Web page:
Gp3311611165

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International Journal of Engineering Research and Applications (IJERA) is an open access online peer reviewed international journal that publishes research and review articles in the fields of Computer Science, Neural Networks, Electrical Engineering, Software Engineering, Information Technology, Mechanical Engineering, Chemical Engineering, Plastic Engineering, Food Technology, Textile Engineering, Nano Technology & science, Power Electronics, Electronics & Communication Engineering, Computational mathematics, Image processing, Civil Engineering, Structural Engineering, Environmental Engineering, VLSI Testing & Low Power VLSI Design etc.

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Gp3311611165

  1. 1. Dr. K.V.Krishna Reddy / International Journal of Engineering Research and Applications(IJERA) ISSN: 2248-9622 www.ijera.comVol. 3, Issue 3, May-Jun 2013, pp.1161-11651161 | P a g eA Comparative Study on Methods of Curing Concrete –Influenceof HumidityDr. K.V.Krishna Reddy1Professor & Principal, Chilkur Balaji Institute of Technology, Hyderabad-75, AP, IndiaABSTRACTEfficient uninterrupted curing is thekey to quality concrete. Proper curing ofconcrete is crucial to obtain design strength andmaximum durability. The curing perioddepends on the required properties of concrete,the purpose for which it is to be used, and thesurrounding atmosphere namely temperatureand relative humidity. Curing is designedprimarily to keep the concrete moist, bypreventing the loss of moisture from theconcrete during the period in which it is gainingstrength. Curing may be applied in a number ofways and the most appropriate means of curingmay be dictated by the site or the constructionmethod. The present paper is directed toevaluate effectiveness of different curingmethods and study the influence of climate onthe strength properties of concrete.Key Words: Curing of concrete Hydration ofcement Relative humidityI. INTRODUCTIONConcrete is the key material used in various typesof construction. The quality of concrete is definedby its strength and durability. The compressivestrength of concrete is one of the most importantand useful properties that quantify the quality ofconcrete. For concrete, to gain the requiredstrength, hydration of cement in the mix must becomplete. Proper hydration of cement ensures goodquality concrete with sufficient strength. For properhydration to occur, fresh concrete must be placed ina favourable environment. An attempt is made inthis work to highlight the affect of different curingmethods and that of climate on the quality of theConcrete.II. RESEARCH METHODOLOGY1.1 Concrete MixDesign of concrete mix is a crucial stage in thepreparation of fresh concrete which involvesselecting suitable ingredients and determining theirrelative amounts with an objective of producing aconcrete of the required strength, durability andworkability as economically as possible. Theproperties of different ingredients required forpreparation of concrete viz. cement, fine aggregate(sand), coarse aggregate (crushed stone), water andsuper plasticizer (as necessary) are presented videTables 1 to 3.Ordinary Portland cement of 53 grade satisfyingthe requirements of IS: 12269-1987 with 28-dayscompressive strength of 58.5 Mpa is used. Thephysical properties are given in the Table 1.Natural River sand confirming to Zone II (Mediumsand) of IS: 383-1970 with fineness modulus of2.81 is used as fine aggregate and Crushed angulargranite metal with 12mm downgraded size from alocal source with a fineness modulus of 7.24 wasprocured to be used as coarse aggregate. The sieveanalysis of fine and coarse aggregates are as intables 2 and 3 respectively.SP430 supplied by M/sFosroc Chemicals Limited is considered for superplasticizerMix design was done aiming at M60 gradeconcrete as per ACI regulations. After a number oftrails the final mix proportion is determined to be1:1.35:2.19:0.29:0.8. The quantity of raw materialsper cubic meter of concrete is as depicted in Table4Table1 Physical properties of OPC 53 grade cementProperties Test Results IS : 12269-1987Standard Consistency 32%Initial Setting Time 42 min 30 minFinal Setting Time 360 min 600 minSpecific Gravity 3.15Fineness (residue on 90µ IS Sieve) 2.6% 10%Compressive Strength3 day7 day28 day27.0 MPa41.2 MPa58.5 MPa20 MPa30 MPa50 MPa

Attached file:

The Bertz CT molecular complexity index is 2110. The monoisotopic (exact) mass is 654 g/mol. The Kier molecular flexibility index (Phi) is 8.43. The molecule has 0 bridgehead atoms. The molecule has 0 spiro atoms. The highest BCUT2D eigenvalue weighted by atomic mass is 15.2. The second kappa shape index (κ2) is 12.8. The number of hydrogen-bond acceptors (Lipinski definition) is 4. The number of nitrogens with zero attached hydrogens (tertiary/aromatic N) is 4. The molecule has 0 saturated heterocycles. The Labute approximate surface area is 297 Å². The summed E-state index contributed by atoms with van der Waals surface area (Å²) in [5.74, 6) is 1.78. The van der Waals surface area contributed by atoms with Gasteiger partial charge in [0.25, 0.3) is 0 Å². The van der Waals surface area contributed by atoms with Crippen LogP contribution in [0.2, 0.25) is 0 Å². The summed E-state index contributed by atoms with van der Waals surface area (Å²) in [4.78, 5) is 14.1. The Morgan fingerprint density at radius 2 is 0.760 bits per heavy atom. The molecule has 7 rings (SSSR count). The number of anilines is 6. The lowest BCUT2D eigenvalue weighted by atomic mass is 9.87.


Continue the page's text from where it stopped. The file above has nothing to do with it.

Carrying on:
2. 2. Dr. K.V.Krishna Reddy / International Journal of Engineering Research and Applications(IJERA) ISSN: 2248-9622 www.ijera.comVol. 3, Issue 3, May-Jun 2013, pp.1161-11651162 | P a g eTable2 Sieve Analysis of Fine AggregateSieveSizeWt. retained(gm) (gm)% Wt.RetainedCumulative %Wt. RetainedCumulative % Wt.Passing4.75 13.5 1.35 1.35 98.652.36 42 4.2 5.55 94.451.18 243 24.3 29.85 70.15600 µ 334 33.4 63.25 36.75300 µ 234 23.4 86.65 13.35150 µ 80.5 8.05 94.7 5.3<150 µ 53 5.3 100 --Table 3 Sieve Analysis of Fine AggregateSieveSizeWt. Retained(kg)% WT.RetainedCumulative %Wt. RetainedCumulative % Wt.Passing80 0 0 0 040 0 0 0 020 0.7 35 35 6510 1.15 57.5 92.5 7.54.75 0.13 6.5 99 12.36 0.009 0.45 99.45 0.551.18 0 0 99.45 --600 µ 0 0 99.45 --300 µ 0 0 99.45 --150 µ 0 0 99.45 --Table 4 Quantities of raw materials per one cubic meter concreteMix Cement (kg) Fine Aggregate(Kg)Coarse Aggregate(kg)Water(kg)Super plasticizerM60 504.21 683.24 1108.13 141.61 4.66811.2 Curing methodsDifferent curing methods namely ponding, jute bagcuring, single layered membrane curing, doublelayered membrane curing and air curing areconsidered to study the affect of different methodsof curing and climate on the quality of concrete.The curing compounds used for membrane curingare C1-ia white pigmented liquid paraffin basedcuring compound confirming ASTM C 309 Type2Class A. C2 - a wax based paraffin emulsionconfirming ASTM C 309 Type2 Class B. C3 – awhite pigmented wax based compound confirmingASTM C 309-74. Concrete samples were testedafter curing of 3 days, 7 days and 28 days. Curingcompound was sprayed immediately after removalfrom moulds and in case of the double coat thesecond coat was applied after 5 minutes ofapplication of first coat. Jute bag curing was doneby spraying water once in the morning at 10 amand in the evening at 4.00pmIII. 3 DATA ANALYSISConcrete was prepared in a pan mixer and cubemoulds were filled using a vibrating table. Thecuring was done by all the methods cited inresearch methodology. Fig. 1 depicts the curingtechniques used. The Compressive strength wasdetermined on the compression testing machine atthe end of 3 days, 7 days and 28 days of curing.The entire casting and testing procedure for the jutebag curing and air curing was done twice, once inDecember and then in February. Day to dayMetrological data was collected for the entiremonth of December and February. Table 5 showsaverage values of the data collected. Thecompressive strength of the 15cmX15cmX15cmconcrete cubes are presented vide Tables 6Table 5 Meteorological data for the months of December and FebruaryMonth Max. Temp.(0C)Min. Temp.(0C)Rel. Humidity (%)0530 hrsRel. Humidity(%) 1730 hrsDecember 26.53 14.29 73 38.68February 34.8 18.9 56 32